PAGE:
ST. PAUL, Minn. (AP) — The University of Minnesota has set up a resource center where homeowners and businesses can learn about fighting bedbug infestations, which have become increasingly common over the past few years.
The university launched its bedbug initiative Tuesday that also includes plans to conduct seminars about the growing bedbug problem around the state.
Increased travel, changing insecticide use and a lack of public awareness has caused a resurgence of bedbug populations, according to entomologist Stephen Kells. The oval-shaped, flat, brown bugs are about the size of a wood tick and feed on the blood of people and some animals. Bedbug bites may cause some people break out in a rash, while others see few symptoms beyond a red spot.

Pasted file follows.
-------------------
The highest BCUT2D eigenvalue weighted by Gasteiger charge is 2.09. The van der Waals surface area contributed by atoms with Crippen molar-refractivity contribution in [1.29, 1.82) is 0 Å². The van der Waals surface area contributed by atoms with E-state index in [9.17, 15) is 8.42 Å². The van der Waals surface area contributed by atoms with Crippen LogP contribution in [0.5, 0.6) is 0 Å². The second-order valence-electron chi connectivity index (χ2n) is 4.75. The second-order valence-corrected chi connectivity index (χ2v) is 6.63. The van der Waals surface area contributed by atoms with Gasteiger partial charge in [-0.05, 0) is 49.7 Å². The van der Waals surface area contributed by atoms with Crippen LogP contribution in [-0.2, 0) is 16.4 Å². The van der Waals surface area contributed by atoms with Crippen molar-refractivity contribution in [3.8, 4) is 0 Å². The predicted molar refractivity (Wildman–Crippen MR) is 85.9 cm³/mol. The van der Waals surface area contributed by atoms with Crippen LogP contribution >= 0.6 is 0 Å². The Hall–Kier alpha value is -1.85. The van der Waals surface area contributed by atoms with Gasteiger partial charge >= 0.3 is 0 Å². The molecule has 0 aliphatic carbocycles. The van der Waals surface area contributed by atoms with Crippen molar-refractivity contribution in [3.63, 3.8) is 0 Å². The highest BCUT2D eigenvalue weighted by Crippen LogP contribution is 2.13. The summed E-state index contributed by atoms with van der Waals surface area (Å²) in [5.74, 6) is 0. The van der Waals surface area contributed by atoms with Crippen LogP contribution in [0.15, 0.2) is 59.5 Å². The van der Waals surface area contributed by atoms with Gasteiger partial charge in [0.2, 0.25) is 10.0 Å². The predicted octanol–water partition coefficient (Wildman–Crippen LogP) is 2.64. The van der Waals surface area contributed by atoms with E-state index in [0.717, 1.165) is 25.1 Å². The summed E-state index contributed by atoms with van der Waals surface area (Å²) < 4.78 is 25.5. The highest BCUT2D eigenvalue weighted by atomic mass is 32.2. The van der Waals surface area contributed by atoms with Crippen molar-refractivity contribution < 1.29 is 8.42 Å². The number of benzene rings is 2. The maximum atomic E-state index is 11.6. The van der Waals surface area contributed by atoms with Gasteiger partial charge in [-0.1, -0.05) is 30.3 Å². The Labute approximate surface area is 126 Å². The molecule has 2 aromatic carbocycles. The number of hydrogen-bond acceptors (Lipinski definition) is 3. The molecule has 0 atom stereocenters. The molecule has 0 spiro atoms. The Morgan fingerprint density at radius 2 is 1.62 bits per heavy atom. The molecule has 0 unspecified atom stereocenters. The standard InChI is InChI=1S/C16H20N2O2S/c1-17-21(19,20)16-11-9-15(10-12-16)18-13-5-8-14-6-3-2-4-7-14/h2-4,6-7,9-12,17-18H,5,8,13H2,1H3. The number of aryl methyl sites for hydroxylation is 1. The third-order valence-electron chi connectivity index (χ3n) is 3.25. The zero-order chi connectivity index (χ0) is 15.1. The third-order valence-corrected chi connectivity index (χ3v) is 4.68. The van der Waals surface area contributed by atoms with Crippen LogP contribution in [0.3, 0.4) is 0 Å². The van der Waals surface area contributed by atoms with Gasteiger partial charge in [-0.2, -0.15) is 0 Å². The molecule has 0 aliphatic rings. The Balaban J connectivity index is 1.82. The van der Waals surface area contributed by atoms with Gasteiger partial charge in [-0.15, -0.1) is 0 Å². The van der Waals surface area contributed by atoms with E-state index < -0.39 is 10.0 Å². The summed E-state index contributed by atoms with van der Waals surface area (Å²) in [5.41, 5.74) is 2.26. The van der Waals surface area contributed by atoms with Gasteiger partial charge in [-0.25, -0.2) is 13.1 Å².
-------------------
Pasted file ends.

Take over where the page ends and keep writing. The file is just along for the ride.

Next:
By crawling into travelers’ suitcases and clothes, they can easily spread from an infested hotel room or residence. The bugs are difficult to detect because they hide in cracks and crevices, Kells said.
Experts warn that individuals who try to use insecticides to kill bedbugs could harm themselves or others, and they recommend seeking assistance from a professional pest control company.
The university’s resource center is funded with nearly $91,000 from the Environmental Protection Agency and the Minnesota Department of Agriculture.
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